- Infections are a known complication of implanting artificial hip, knee and shoulder joints.
- Infections can become chronic making treatment difficult which warrants removal of the implanted prostheses.
- A new coating made of nanofiber mesh has shown promising results against serious bacterial infections.
- The new material can release multiple antibiotics in a strategically timed way for an optimal effect.
This coating is composed of a nanofiber mesh embedded in a thin film; both components are made of polymers used for degradable sutures.
‘The new antibiotic-releasing coating not only prevents infection, but also avoids the bone loss often seen near infected joints, which causes the prosthesis to loosen in patients.’
AdvertisementInfections are a known complication of implanting artificial hip, knee and shoulder joints. Immediately after surgery, an acute infection causes swelling and redness that can often be treated with intravenous antibiotics.
Out of the 1 million hip and knee replacement surgeries every year in the U.S., an estimated 1% to 2% develop infections linked to the formation of biofilms -- layers of bacteria that adhere to a surface, forming a dense, impenetrable matrix of proteins, sugars and DNA.
In some people, low-grade chronic infections can last for months, causing bone loss that leads to implant loosening and ultimately failure of the new prosthesis. These chronic infections may not respond to treatment and patients placed on long courses of antibiotics before a new prosthesis can be implanted. The cost per patient often exceeds $100,000 to treat a biofilm-associated prosthesis infection.
The study was conducted in mice by scientists at the Johns Hopkins University show and the report on the study, published online in Proceedings of the National Academy of Sciences.
The experiment was conducted on the rodents' knee joints, but, the researchers say, the technology would have "broad applicability" in the use of orthopedic prostheses, such as hip and knee total joint replacements, as well pacemakers, stents and other implantable medical devices.
Many of the coatings used at present only deliver one antibiotic at a time and the release rate is not well-controlled. The researchers report the new material can release multiple antibiotics in a strategically timed way for an optimal effect.
"We can potentially coat any metallic implant that we put into patients, from prosthetic joints, rods, screws and plates to pacemakers, implantable defibrillators and dental hardware," says co-senior study author Lloyd S. Miller, M.D., Ph.D., an associate professor of dermatology and orthopedic surgery at the Johns Hopkins University School of Medicine.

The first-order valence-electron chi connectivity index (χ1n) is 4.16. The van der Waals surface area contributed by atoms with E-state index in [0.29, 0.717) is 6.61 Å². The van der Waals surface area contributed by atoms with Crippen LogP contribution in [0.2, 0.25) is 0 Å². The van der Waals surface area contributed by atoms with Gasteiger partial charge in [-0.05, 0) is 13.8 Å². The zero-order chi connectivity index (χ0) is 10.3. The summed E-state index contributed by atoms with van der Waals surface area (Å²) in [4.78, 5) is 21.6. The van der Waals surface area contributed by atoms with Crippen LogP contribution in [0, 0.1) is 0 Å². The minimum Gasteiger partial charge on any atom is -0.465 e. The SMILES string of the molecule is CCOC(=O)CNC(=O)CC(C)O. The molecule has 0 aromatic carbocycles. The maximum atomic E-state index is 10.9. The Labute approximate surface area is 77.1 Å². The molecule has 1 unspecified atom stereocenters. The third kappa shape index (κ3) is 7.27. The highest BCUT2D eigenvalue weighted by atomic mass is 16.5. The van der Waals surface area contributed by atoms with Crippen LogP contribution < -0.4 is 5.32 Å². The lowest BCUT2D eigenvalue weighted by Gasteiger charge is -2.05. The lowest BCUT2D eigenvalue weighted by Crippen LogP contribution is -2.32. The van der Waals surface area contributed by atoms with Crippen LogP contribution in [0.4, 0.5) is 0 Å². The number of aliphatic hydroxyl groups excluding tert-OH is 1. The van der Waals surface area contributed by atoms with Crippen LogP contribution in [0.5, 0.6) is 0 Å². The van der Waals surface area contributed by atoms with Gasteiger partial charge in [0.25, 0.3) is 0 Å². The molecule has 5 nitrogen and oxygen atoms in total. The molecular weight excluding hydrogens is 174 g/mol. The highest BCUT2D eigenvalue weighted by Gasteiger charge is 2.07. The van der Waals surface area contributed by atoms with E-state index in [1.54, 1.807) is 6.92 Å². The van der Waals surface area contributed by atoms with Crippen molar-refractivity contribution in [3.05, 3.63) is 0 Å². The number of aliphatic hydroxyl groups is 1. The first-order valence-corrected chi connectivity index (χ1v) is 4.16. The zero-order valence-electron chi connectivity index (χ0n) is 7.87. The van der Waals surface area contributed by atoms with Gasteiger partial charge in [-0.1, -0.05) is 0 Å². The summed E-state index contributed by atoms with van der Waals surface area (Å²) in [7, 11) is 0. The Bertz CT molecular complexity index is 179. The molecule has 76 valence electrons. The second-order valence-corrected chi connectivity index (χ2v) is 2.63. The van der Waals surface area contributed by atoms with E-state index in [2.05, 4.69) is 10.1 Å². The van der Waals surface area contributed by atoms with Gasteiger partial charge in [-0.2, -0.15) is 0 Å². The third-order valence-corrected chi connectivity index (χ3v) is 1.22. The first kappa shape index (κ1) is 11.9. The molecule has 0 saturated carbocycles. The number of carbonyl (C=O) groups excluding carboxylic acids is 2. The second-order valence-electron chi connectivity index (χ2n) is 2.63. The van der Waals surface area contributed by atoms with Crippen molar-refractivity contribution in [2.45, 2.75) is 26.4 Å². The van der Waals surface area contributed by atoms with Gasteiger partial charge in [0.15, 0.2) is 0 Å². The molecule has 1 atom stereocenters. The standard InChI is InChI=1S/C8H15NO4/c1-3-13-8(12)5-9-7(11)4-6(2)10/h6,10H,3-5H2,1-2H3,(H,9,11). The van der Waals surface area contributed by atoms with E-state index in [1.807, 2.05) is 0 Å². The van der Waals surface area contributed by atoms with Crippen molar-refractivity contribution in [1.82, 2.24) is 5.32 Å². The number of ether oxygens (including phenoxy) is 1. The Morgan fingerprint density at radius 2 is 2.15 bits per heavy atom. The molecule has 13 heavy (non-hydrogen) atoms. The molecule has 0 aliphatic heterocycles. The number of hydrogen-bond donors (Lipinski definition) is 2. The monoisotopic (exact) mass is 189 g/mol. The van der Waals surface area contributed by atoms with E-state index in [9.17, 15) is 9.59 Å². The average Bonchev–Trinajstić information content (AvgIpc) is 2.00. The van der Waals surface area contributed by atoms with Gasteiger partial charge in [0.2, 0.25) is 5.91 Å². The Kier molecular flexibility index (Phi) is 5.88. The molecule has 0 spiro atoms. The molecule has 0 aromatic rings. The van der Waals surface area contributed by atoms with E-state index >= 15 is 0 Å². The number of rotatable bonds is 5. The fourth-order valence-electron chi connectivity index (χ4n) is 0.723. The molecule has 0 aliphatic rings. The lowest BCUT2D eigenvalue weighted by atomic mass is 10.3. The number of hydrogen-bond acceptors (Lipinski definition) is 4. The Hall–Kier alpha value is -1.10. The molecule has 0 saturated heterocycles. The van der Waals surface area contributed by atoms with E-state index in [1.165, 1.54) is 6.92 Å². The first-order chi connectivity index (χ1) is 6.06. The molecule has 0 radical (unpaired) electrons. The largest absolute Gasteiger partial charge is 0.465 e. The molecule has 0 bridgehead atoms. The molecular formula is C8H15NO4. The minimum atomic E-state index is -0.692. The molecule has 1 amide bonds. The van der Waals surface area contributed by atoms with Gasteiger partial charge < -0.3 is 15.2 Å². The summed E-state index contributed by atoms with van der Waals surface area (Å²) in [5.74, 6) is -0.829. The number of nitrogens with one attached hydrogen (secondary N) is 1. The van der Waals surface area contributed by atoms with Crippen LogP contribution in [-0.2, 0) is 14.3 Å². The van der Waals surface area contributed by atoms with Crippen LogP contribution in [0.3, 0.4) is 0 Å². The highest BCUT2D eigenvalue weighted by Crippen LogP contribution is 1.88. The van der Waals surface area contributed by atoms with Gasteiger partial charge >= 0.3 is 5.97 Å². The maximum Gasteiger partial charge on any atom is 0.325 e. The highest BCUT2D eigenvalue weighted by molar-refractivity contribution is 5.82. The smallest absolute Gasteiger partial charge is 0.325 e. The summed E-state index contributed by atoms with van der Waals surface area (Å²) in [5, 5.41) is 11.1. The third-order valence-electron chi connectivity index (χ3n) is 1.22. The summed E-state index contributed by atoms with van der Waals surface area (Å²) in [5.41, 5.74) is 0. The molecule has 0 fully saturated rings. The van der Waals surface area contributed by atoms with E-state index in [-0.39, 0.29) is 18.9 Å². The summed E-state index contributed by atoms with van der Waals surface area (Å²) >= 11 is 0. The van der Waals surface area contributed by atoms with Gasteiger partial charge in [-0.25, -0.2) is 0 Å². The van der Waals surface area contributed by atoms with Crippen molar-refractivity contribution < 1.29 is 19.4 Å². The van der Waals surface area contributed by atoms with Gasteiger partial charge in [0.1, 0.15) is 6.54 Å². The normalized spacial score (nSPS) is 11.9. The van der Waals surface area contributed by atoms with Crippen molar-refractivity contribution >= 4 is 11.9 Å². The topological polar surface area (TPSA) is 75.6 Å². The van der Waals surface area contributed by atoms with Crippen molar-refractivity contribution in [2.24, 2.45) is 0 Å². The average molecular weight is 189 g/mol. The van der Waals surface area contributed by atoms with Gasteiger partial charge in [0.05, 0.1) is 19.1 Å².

To test the technology's ability to prevent infection, the researchers loaded the nanofiber coating with the antibiotic rifampin in combination with one of three other antibiotics: vancomycin, daptomycin or linezolid.
"Rifampin has excellent anti-biofilm activity but cannot be used alone because bacteria would rapidly develop resistance," says Miller. The coatings released vancomycin, daptomycin or linezolid for seven to 14 days and rifampin over three to five days. "We were able to deploy two antibiotics against potential infection while ensuring rifampin was never present as a single agent," Miller says.
The team then used each combination to coat titanium Kirschner wires -- a type of pin used in orthopaedic surgery to fix bone in place after wrist fractures -- inserted them into the knee joints of anesthetized mice and introduced a strain of Staphylococcus aureus, a bacterium that commonly causes biofilm-associated infections in orthopaedic surgeries.
After a period of 14 days, none of the mice that received pins with either linezolid-rifampin or daptomycin-rifampin coating had detectable bacteria either on the implants or in the surrounding tissue.
"We were able to completely eradicate infection with this coating," says Miller. "Most other approaches only decrease the number of bacteria but don't generally or reliably prevent infections."
The new coating not only prevented infection, but the bone loss often seen near infected joints, which creates the prosthetic loosening in patients, had also been completely avoided in animals that received pins with the antibiotic-loaded coating.
Further research is needed to test the efficacy and safety of the coating in humans, and in sorting out which patients would best benefit from the coating.
The polymers they used to generate the nanofiber coating have already been used in many approved devices by the U.S. Food and Drug Administration, such as degradable sutures, bone plates and drug delivery systems.